In conventional polymer solution coating operations (regardless of whether the coating solvent is water or an organic solvent) the newly applied coating undergoes a progressive change from liquid to solid as the solvent evaporates. The evaporation process produces a viscosity change as the polymer concentration increases. Ideally, this viscosity increase would be uniform throughout the coated layer and that layer would be uniformly converted from a liquid layer to a solid film attached to the substrate. Unfortunately, depending upon the evaporation characteristics of the solvent, there is a tendency for the coating to lose solvent more rapidly at or near the surface. This phenomenon and attendant shrinkage applies non-uniform physical stresses to the drying layer. This can be used to produce novel and desirable effects such as a "crinkle finish" on painted surface. More often, the effect is undesirable (e.g., "orange peel" in the automotive paint field). In polymeric coatings applied to a moving substrate, this is manifested as striations or mottle which is analogous to the aforementioned "orange peel". When the coating solvent is a volatile organic solvent of high vapor pressure, the tendency is amplified.
When the coating is rapidly converted to a solid, prior to solvent evaporation, the coating resists stress deformation and the defects caused thereby. The field of gelatin/silver halide photography has taken advantage of this by utilizing the ability of molten gelatin emulsions to "chill set" to a solid gel from which the solvent (water) diffuses while maintaining the original smooth topography of the coating.
Gelation allows greater flexibility in the coating and drying process, allowing for drying conditions with higher air flow rates and conditions that in a non-gelling coating would be very difficult. "Air turnarounds," commonly used in photographic drying operations to avoid roller contact with the gel layer, would be impossible in a non-gelling coating. The layer would be blown off the substrate. The advantages of gel coating become more apparent as the wet thickness of single coatings or the number of simultaneously coated layers increases.
Until now, there has been no disclosure of simultaneously applying organic solvent-based coatings, which can be cooled to organogels, to suitable substrates.
U.S. Pat. No. 4,966,792 describes stacked aqueous gel-forming solutions (e.g., acrylamides) of varying concentration gradients for use in electrophoresis. There is no disclosure of using non-aqueous-based gels.
U.S. Pat. No. 4,525,392 discloses a method for simultaneously applying multiple layers of gelatin solutions to a web. A slide-hopper type coating apparatus is used to coat the solutions. Interlayer mixing is controlled by adjusting the relative flow viscosities of the aqueous gelatin layers flowing on the slide surface.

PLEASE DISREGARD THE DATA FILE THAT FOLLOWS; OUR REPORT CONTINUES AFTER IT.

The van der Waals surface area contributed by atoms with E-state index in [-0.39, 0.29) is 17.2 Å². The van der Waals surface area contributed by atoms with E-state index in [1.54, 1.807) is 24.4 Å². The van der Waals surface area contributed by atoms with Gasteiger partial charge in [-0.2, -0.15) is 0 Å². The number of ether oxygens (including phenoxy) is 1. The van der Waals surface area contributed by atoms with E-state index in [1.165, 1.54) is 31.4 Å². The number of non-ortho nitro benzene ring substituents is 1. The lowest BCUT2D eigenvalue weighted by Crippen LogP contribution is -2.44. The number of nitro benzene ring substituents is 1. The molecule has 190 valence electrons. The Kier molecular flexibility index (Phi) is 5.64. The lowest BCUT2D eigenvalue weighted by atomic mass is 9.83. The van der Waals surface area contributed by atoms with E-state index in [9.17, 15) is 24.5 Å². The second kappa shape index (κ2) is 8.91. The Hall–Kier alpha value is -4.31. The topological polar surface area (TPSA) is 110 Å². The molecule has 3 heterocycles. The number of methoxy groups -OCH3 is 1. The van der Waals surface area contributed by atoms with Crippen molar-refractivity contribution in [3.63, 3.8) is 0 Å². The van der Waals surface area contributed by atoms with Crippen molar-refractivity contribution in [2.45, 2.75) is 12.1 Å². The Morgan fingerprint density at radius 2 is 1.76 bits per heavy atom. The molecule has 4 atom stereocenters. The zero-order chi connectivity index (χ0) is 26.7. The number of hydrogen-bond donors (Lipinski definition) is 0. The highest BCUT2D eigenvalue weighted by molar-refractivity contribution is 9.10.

U.S. Pat. No. 4,384,015 and U.S. Statutory Invention Registration H1003 disclose processes for the simultaneous coating of multiple aqueous gelatin-based layers for photographic applications.
U.S. Pat. No. 3,920,862 discloses multilayer coating of aqueous gelatin solutions incorporating a stripe of recording material.
U.S. Pat. No. 4,791,004 discloses a method for forming multi-layered coated articles by increasing the viscosity of a coated solution followed by a lamination step.
U.S. Pat. No. 4,684,551 discloses an apparatus useful for coating thixotropic polyvinyl fluoride as a plastisol in a latent solvent (i.e., a liquid dispersing agent that becomes a true solvent upon heating). No mention of multiple coatings is made.
U.S. Pat. Nos. 2,647,296 and 2,647,488 disclose a method for coating textile fabric with a polymeric plastisol composition.
U.S. Pat. Nos. 2,419,008, 2,419,010, 2,510,783, 2,599,300, 2,953,818, and 3,139,470 disclose processes for the manufacture of films from orientable polyvinyl fluoride. Those processes involve extrusion of polyvinylidene fluoride dissolved in a solvent. A solvent is mixed with polyvinylidene fluoride and heated until the polyvinyl fluoride particles coalesce. The uniform mixture is extruded and upon rapid cooling forms a self-supporting film which can be further dried.
U.S. Pat. No. 4,281,060 discloses the use of polyisocyanate hardeners to improve multilayer coatability of silver halide-containing photothermographic layers having poly(vinyl butyral) binders.
European Patent Application No. 388,818 discloses a dual slot extrusion coating die for use with non-aqueous coating compositions.
U.S. Pat. No. 3,985,565 (to Gabrielsen et al.) discloses photothermographic elements containing binders with poly(vinyl butyral) dissolved in organic solvents such as acetone/toluene blends, but with the subsequent addition of methanol no gelation will actually occur as demonstrated by various example later herein.
U.S. Pat. No. 4,022,617 (to McGuckin) also discloses a photothermographic element wherein a binder is employed containing poly(vinyl butyral) dissolved in an acetone/toluene solvent blend, but with the subsequent addition of ethanol no gelation will actually occur as demonstrated by example later herein.
What would be desirable in the industry is light-sensitive photothermographic emulsions layers containing an organogel based binder. What would also be desirable in the industry is a process for the preparation of light-sensitive photothermographic emulsion layers containing a thermoreversible organogel based binder.